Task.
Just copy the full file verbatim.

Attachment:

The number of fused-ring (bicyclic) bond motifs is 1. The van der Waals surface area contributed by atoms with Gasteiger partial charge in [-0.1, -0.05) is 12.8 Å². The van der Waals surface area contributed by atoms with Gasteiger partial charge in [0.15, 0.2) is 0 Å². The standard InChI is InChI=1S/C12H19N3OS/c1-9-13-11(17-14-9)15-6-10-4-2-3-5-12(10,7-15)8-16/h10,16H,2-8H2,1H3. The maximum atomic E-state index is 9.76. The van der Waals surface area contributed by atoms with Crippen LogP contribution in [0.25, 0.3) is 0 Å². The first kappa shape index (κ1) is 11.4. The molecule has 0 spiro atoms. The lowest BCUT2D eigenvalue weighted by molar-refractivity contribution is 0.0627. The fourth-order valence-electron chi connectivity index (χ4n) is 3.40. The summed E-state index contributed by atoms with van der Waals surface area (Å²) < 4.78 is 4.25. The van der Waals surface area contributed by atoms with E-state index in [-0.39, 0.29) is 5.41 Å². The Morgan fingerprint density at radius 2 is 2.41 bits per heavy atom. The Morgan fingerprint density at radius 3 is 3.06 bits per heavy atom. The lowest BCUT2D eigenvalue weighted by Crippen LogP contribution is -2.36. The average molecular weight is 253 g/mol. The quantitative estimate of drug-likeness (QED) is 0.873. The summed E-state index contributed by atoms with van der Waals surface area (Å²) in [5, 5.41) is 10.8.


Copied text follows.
The number of fused-ring (bicyclic) bond motifs is 1. The van der Waals surface area contributed by atoms with Gasteiger partial charge in [-0.1, -0.05) is 12.8 Å². The van der Waals surface area contributed by atoms with Gasteiger partial charge in [0.15, 0.2) is 0 Å². The standard InChI is InChI=1S/C12H19N3OS/c1-9-13-11(17-14-9)15-6-10-4-2-3-5-12(10,7-15)8-16/h10,16H,2-8H2,1H3. The maximum atomic E-state index is 9.76. The van der Waals surface area contributed by atoms with Crippen LogP contribution in [0.25, 0.3) is 0 Å². The first kappa shape index (κ1) is 11.4. The molecule has 0 spiro atoms. The lowest BCUT2D eigenvalue weighted by molar-refractivity contribution is 0.0627. The fourth-order valence-electron chi connectivity index (χ4n) is 3.40. The summed E-state index contributed by atoms with van der Waals surface area (Å²) < 4.78 is 4.25. The van der Waals surface area contributed by atoms with E-state index in [-0.39, 0.29) is 5.41 Å². The Morgan fingerprint density at radius 2 is 2.41 bits per heavy atom. The Morgan fingerprint density at radius 3 is 3.06 bits per heavy atom. The lowest BCUT2D eigenvalue weighted by Crippen LogP contribution is -2.36. The average molecular weight is 253 g/mol. The quantitative estimate of drug-likeness (QED) is 0.873. The summed E-state index contributed by atoms with van der Waals surface area (Å²) in [5, 5.41) is 10.8.